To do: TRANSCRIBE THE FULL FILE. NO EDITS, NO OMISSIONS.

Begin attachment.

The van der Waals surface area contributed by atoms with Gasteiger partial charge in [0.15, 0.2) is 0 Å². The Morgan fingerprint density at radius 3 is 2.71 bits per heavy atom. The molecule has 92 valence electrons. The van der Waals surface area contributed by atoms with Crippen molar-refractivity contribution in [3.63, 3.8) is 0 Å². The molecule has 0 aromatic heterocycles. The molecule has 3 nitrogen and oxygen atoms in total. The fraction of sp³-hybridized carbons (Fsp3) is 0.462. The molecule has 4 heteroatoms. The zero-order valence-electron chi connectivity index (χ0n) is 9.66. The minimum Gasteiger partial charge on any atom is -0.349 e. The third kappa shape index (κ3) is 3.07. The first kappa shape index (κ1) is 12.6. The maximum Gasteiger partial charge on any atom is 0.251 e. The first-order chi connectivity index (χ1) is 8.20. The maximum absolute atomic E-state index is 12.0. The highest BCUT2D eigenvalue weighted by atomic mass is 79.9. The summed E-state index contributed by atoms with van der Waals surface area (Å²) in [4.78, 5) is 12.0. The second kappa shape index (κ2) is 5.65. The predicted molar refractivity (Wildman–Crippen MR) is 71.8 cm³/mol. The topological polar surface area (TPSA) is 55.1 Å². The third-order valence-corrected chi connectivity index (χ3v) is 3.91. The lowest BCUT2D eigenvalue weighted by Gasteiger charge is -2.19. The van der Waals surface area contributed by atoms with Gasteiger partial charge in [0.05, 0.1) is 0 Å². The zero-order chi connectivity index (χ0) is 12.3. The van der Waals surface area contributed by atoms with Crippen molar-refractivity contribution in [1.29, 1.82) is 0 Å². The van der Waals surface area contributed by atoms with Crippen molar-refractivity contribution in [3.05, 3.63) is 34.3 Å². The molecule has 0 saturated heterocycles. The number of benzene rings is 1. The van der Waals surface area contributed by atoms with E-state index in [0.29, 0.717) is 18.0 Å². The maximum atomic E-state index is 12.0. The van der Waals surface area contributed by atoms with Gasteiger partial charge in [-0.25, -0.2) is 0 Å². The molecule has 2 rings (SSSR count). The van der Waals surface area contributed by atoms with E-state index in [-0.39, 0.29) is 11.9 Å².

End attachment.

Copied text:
The van der Waals surface area contributed by atoms with Gasteiger partial charge in [0.15, 0.2) is 0 Å². The Morgan fingerprint density at radius 3 is 2.71 bits per heavy atom. The molecule has 92 valence electrons. The van der Waals surface area contributed by atoms with Crippen molar-refractivity contribution in [3.63, 3.8) is 0 Å². The molecule has 0 aromatic heterocycles. The molecule has 3 nitrogen and oxygen atoms in total. The fraction of sp³-hybridized carbons (Fsp3) is 0.462. The molecule has 4 heteroatoms. The zero-order valence-electron chi connectivity index (χ0n) is 9.66. The minimum Gasteiger partial charge on any atom is -0.349 e. The third kappa shape index (κ3) is 3.07. The first kappa shape index (κ1) is 12.6. The maximum Gasteiger partial charge on any atom is 0.251 e. The first-order chi connectivity index (χ1) is 8.20. The maximum absolute atomic E-state index is 12.0. The highest BCUT2D eigenvalue weighted by atomic mass is 79.9. The summed E-state index contributed by atoms with van der Waals surface area (Å²) in [4.78, 5) is 12.0. The second kappa shape index (κ2) is 5.65. The predicted molar refractivity (Wildman–Crippen MR) is 71.8 cm³/mol. The topological polar surface area (TPSA) is 55.1 Å². The third-order valence-corrected chi connectivity index (χ3v) is 3.91. The lowest BCUT2D eigenvalue weighted by Gasteiger charge is -2.19. The van der Waals surface area contributed by atoms with Gasteiger partial charge in [0.05, 0.1) is 0 Å². The zero-order chi connectivity index (χ0) is 12.3. The van der Waals surface area contributed by atoms with Crippen molar-refractivity contribution in [1.29, 1.82) is 0 Å². The van der Waals surface area contributed by atoms with Crippen molar-refractivity contribution in [3.05, 3.63) is 34.3 Å². The molecule has 0 saturated heterocycles. The number of benzene rings is 1. The van der Waals surface area contributed by atoms with E-state index in [0.29, 0.717) is 18.0 Å². The maximum atomic E-state index is 12.0. The van der Waals surface area contributed by atoms with Gasteiger partial charge in [-0.25, -0.2) is 0 Å². The molecule has 2 rings (SSSR count). The van der Waals surface area contributed by atoms with E-state index in [-0.39, 0.29) is 11.9 Å².